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Manufacturing and Outsourcing in Asia

Manufacturing and Outsourcing in Asia

If you try to talk about Asia and manufacturing in the same sentence, you’re likely to get a lot grumbles about product quality and the price the United States is paying for moving blue collar jobs to Asia-Pacific. Specifically, you’ll hear complaints about China being a major destination for companies looking to manufacture. Yet it’s South East Asia that’s actually seeing an increase in outsourcing.

The Shift to South East Asia

China stands out as the obvious choice for businesses that are looking to outsource their manufacturing processes. However, once risks and outcomes are weighed next to the business model’s end goals, it’s clear that Indonesia, Malaysia, and points further east are more viable locations. The huge economy of China, expensive labor costs, and low talent pool are all factors in driving away outsourcing. Technical staff is in high demand but can’t be found. Expenses are on the rise on its developed coast, where most manufacturing takes place. Manufacturing wages are increasing in China and companies are facing profitability concerns, which has them looking east for a solution.

In Vietnam and Indonesia, labor costs are much more inexpensive than in China, but laws regarding intellectual property are stricter and enforced often. Compliance and ethical manufacturing practices have also prompted business to establish outsourcing bases in the east. Boeing and Apple both have manufacturing plants in South East Asia and are major players in the economy. Boeing has more than twenty projects based in Vietnam alone. Supply chain issues have also prompted companies to move outsourcing from China, further south.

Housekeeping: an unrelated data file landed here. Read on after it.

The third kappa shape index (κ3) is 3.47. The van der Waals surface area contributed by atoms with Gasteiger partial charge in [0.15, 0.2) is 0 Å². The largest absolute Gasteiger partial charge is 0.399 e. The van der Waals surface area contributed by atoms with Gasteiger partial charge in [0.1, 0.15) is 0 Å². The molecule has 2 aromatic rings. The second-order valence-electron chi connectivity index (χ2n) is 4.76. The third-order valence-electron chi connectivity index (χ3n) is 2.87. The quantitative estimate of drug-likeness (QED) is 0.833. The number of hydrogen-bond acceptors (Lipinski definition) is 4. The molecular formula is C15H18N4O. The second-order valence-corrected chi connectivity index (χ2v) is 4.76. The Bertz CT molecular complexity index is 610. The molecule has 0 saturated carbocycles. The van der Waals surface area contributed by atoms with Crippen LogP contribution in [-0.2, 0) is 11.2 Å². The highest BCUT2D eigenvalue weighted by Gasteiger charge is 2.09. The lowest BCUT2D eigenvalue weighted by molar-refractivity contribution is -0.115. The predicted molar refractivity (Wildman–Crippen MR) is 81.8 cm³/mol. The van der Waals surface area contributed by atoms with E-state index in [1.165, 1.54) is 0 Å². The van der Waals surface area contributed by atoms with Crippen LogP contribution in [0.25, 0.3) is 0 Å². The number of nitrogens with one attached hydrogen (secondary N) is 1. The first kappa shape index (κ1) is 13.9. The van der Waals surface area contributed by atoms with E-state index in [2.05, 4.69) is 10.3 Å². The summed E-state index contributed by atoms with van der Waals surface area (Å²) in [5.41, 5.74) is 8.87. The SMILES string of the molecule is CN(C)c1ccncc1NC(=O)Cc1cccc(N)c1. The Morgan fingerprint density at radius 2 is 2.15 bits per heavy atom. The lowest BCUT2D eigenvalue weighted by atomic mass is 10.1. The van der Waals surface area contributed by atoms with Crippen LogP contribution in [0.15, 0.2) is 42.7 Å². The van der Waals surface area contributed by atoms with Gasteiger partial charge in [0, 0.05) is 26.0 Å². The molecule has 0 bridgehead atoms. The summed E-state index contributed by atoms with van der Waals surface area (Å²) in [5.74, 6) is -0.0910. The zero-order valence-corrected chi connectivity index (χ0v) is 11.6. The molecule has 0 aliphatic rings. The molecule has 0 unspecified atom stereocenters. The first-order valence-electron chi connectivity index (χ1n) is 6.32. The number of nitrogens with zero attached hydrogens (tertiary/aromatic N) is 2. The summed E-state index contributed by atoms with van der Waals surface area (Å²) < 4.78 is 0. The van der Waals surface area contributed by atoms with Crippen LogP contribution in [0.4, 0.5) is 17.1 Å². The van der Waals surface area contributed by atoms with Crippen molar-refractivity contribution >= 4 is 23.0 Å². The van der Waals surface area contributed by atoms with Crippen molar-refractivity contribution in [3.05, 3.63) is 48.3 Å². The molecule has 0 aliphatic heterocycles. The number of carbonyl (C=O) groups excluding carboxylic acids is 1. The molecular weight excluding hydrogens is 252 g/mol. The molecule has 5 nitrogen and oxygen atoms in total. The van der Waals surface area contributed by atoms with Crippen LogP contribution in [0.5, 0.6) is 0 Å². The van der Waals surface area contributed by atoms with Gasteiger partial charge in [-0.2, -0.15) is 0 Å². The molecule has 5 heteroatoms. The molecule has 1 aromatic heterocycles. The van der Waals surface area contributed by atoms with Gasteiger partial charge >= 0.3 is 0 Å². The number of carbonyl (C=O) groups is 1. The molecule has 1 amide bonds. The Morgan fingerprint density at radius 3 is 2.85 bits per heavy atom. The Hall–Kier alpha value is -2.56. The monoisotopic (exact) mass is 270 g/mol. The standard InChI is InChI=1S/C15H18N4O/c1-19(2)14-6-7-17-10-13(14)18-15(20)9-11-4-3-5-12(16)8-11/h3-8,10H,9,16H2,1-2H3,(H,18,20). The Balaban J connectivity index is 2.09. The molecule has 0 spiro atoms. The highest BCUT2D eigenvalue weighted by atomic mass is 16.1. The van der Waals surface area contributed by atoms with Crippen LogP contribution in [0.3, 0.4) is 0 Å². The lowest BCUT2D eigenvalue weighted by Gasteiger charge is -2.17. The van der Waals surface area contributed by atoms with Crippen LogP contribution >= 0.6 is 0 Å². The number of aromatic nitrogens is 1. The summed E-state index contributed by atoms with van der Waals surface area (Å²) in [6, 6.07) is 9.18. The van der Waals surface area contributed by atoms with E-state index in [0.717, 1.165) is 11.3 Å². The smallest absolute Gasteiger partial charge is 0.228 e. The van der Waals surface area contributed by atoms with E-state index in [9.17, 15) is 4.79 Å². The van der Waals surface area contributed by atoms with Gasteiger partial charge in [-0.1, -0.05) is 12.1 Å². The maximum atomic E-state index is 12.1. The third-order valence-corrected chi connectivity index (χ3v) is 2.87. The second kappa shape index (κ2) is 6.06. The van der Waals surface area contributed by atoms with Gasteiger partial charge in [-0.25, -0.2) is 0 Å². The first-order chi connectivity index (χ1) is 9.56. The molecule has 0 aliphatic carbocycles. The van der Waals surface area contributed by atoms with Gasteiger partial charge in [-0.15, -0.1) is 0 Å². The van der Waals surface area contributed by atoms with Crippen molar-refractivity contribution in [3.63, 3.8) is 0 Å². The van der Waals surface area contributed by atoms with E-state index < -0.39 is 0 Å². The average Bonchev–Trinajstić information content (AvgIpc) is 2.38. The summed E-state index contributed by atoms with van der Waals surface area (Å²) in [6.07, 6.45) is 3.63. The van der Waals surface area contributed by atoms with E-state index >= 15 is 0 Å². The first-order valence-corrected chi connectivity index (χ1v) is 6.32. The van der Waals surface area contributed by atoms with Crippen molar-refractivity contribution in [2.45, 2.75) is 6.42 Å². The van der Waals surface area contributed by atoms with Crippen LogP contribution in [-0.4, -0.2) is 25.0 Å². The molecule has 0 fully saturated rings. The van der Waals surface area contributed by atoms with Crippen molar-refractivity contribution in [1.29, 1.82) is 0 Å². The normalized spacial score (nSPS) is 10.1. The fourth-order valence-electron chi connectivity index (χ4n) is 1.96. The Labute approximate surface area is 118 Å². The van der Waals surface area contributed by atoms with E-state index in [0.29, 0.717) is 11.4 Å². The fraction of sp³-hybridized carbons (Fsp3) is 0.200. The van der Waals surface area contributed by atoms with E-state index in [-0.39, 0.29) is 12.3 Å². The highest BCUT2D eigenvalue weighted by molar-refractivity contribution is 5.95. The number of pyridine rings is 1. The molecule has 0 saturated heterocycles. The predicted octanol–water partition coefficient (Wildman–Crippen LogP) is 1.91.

Manufacturing Transportation Routes

Another big savings for companies moving outsourcing to South East Asia are shipping costs. Shipping from South East Asia is exponentially cheaper than shipping to and from China. To really make an impact in the manufacturing sector, South East Asian countries must make changes to infrastructure, especially roads and shipping routes. Over a billion-dollar investment in Myanmar has led to a plan to support and improve infrastructure. Decreasing exports fees and tariffs will also increase outsourcing that’s based in South East Asia.

Singapore remains one country willing to take steps to ensure its inclusion in the manufacturing and outsourcing boom. Projects supporting energy reserves and oil and gas centers are ongoing, as are plans to build a storage center for its hydrocarbon sector. When critics used Singapore’s lack of space as a reason to stop manufacturing in the country, government officials took notes and made steps to mitigate concerns.

The rapidly growing economy of South East Asia is producing a boon for companies looking to outsource manufacturing processes. By becoming the world’s workshop, South East Asian companies will see an increase in economy and the quality of life for citizens. As the flow of available labor continues to decrease in China and costs continue to rise, the trend of moving manufacturing to South East Asia is likely to continue, especially as those countries improve their own infrastructure.